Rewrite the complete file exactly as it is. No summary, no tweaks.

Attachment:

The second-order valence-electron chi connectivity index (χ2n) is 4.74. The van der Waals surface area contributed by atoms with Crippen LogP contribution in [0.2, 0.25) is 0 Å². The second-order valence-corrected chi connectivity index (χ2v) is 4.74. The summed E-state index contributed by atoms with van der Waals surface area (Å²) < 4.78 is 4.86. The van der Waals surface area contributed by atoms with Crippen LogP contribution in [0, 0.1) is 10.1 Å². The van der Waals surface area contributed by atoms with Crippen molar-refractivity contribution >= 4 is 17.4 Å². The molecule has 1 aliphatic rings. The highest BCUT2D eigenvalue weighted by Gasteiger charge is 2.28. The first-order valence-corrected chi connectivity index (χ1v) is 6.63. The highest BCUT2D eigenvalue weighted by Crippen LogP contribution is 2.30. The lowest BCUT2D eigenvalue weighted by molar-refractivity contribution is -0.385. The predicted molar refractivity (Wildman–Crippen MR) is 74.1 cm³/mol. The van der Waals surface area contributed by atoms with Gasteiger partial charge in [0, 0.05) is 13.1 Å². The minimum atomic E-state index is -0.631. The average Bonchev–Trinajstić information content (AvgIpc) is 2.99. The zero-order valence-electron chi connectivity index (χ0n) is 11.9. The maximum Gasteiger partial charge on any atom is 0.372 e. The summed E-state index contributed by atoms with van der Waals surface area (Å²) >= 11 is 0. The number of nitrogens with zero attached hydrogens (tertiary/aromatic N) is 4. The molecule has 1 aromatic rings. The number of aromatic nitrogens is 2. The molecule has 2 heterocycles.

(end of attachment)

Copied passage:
The second-order valence-electron chi connectivity index (χ2n) is 4.74. The van der Waals surface area contributed by atoms with Crippen LogP contribution in [0.2, 0.25) is 0 Å². The second-order valence-corrected chi connectivity index (χ2v) is 4.74. The summed E-state index contributed by atoms with van der Waals surface area (Å²) < 4.78 is 4.86. The van der Waals surface area contributed by atoms with Crippen LogP contribution in [0, 0.1) is 10.1 Å². The van der Waals surface area contributed by atoms with Crippen molar-refractivity contribution >= 4 is 17.4 Å². The molecule has 1 aliphatic rings. The highest BCUT2D eigenvalue weighted by Gasteiger charge is 2.28. The first-order valence-corrected chi connectivity index (χ1v) is 6.63. The highest BCUT2D eigenvalue weighted by Crippen LogP contribution is 2.30. The lowest BCUT2D eigenvalue weighted by molar-refractivity contribution is -0.385. The predicted molar refractivity (Wildman–Crippen MR) is 74.1 cm³/mol. The van der Waals surface area contributed by atoms with Gasteiger partial charge in [0, 0.05) is 13.1 Å². The minimum atomic E-state index is -0.631. The average Bonchev–Trinajstić information content (AvgIpc) is 2.99. The zero-order valence-electron chi connectivity index (χ0n) is 11.9. The maximum Gasteiger partial charge on any atom is 0.372 e. The summed E-state index contributed by atoms with van der Waals surface area (Å²) >= 11 is 0. The number of nitrogens with zero attached hydrogens (tertiary/aromatic N) is 4. The molecule has 1 aromatic rings. The number of aromatic nitrogens is 2. The molecule has 2 heterocycles.